Poetry Explorer- Classic Contemporary Poetry: Explained, SAN JUAN, by GEORGE MACDONALD MOORE



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Classic and Contemporary Poetry: Explained

SAN JUAN, by                

"San Juan" by George MacDonald Moore, (1852-1933), an Irish novelist, poet, and playwright, published in 1922, is a tribute to Teddy Roosevelt and the Rough Riders during the Battle of San Juan Hill in the Spanish-American War. The poem exalts Roosevelt's courage, strength, and leadership as he and his men face the Spanish forces.

The poem opens with a toast to Teddy, emphasizing his unknown nature to the Spaniards. It praises his intellect, vigor, and the picturesque image of his clan. The speaker anticipates a fierce encounter and a passionate welcome when Teddy is introduced on the heights of San Juan.

The poet visualizes Teddy as a lion ready to pounce, defying the Spanish opponents. The Spaniards, represented by rough bronco riders, are portrayed as helpless against Teddy's onslaught. They resort to shooting, sabering, and clubbing, but Teddy remains undeterred, defying their misrule and showing no fear.

Teddy is depicted as an unstoppable force, disregarding bullets and shells that burst near him. Even the death of his horse does not hinder his progress. He falls and quickly urges his men to follow, leading the charge with his sword held high. Bullets are described as mere dust and molehills, failing to harm Teddy or his men.

The Spaniards observe Teddy's relentless advance, expecting him to fall. However, Teddy and his men continue their march to the hilltop, undeterred by the enemy's firing. They exhibit bravery and perseverance, refusing to retreat. The poem implies that Teddy's honorable behavior influences the Spaniards' perception of how they should conduct themselves in battle.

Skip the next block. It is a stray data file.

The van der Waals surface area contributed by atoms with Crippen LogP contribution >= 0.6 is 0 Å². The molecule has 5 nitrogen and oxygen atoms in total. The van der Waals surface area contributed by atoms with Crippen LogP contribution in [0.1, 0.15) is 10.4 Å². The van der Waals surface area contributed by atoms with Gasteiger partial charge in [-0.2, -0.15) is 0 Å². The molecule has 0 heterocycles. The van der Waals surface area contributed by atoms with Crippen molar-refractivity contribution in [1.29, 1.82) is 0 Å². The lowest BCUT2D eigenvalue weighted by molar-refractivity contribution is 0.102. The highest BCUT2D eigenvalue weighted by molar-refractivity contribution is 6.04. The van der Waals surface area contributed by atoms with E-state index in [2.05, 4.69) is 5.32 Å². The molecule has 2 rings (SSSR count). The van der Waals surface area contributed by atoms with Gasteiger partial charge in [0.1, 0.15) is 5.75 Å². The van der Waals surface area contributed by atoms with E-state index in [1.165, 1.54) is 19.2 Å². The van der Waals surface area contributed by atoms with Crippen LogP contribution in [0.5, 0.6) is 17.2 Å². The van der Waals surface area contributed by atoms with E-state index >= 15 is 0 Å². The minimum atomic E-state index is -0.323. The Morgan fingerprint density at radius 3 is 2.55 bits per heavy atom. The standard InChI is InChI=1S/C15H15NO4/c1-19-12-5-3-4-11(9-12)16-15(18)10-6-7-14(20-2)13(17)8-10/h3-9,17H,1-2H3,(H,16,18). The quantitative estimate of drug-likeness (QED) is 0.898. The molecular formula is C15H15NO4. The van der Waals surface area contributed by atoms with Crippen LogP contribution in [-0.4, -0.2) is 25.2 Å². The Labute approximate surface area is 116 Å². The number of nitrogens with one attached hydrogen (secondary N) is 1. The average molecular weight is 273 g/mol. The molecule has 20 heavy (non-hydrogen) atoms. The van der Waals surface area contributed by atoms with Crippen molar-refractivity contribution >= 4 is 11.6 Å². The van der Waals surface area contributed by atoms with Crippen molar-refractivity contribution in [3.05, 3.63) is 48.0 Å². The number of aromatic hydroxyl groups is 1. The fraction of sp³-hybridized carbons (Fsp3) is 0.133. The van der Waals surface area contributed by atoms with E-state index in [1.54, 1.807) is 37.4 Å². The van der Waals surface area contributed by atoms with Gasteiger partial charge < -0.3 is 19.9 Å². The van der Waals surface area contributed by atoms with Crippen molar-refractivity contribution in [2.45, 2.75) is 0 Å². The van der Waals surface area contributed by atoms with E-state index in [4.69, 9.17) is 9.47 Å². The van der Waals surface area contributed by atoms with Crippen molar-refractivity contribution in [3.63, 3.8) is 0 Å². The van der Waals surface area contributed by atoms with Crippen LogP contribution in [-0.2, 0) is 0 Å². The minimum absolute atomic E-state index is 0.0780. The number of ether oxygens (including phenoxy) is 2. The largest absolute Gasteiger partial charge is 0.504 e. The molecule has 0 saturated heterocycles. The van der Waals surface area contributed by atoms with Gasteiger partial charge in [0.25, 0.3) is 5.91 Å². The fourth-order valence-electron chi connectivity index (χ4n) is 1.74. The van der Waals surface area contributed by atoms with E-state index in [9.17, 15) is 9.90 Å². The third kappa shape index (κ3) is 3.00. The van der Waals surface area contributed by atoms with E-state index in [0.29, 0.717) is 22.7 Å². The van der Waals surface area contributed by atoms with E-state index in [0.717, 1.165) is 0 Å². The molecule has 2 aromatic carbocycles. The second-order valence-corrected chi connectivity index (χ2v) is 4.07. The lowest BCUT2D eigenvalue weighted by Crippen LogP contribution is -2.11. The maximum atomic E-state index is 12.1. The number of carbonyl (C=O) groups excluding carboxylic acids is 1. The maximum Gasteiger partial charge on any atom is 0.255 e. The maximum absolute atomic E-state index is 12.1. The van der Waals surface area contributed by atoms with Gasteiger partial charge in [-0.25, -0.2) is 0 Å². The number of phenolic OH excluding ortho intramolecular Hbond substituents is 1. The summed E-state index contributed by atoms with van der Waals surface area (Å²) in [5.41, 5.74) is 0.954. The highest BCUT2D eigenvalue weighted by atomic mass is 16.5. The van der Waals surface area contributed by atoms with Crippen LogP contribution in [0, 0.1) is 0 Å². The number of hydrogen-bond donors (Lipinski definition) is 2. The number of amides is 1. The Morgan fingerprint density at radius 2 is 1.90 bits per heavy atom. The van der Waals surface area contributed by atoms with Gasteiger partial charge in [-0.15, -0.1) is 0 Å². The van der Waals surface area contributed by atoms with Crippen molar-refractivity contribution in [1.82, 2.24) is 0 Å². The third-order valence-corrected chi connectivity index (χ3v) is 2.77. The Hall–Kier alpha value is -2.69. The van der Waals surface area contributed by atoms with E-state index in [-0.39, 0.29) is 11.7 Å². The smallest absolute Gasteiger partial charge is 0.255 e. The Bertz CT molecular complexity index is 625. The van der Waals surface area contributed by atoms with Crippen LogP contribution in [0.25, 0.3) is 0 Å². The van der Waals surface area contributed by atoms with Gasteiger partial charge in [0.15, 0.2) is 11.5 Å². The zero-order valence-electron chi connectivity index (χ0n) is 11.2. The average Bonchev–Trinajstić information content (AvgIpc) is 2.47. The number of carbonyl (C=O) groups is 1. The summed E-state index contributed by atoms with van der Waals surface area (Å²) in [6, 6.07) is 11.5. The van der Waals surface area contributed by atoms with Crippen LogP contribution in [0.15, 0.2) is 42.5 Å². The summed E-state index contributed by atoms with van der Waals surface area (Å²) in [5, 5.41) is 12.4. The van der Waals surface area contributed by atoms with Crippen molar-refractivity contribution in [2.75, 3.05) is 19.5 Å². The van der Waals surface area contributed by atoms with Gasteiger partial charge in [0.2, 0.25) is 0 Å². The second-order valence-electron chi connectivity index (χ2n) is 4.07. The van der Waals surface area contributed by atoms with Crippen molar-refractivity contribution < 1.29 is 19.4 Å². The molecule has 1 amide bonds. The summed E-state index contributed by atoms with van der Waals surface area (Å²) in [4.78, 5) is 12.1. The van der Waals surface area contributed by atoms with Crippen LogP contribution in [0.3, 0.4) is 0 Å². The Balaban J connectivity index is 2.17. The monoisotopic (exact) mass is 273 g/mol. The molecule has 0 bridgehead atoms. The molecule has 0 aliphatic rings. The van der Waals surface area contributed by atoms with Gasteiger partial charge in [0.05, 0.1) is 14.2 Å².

The climax of the poem celebrates Teddy's unwavering commitment and the ultimate victory of the Rough Riders. Despite wounds and casualties, they press forward, leaving Spain in retreat and seeking safety from Teddy's gun. The skirmish is hailed as a great triumph, contrasting with General Weyler's distant position, hearing about his defeated forces.

"San Juan" pays tribute to Teddy Roosevelt and his leadership during the Battle of San Juan Hill. It highlights his bravery, resilience, and determination, depicting him as a fearless and relentless force. The poem captures the spirit of the Rough Riders and their contribution to the Spanish-American War, emphasizing their role in securing victory.



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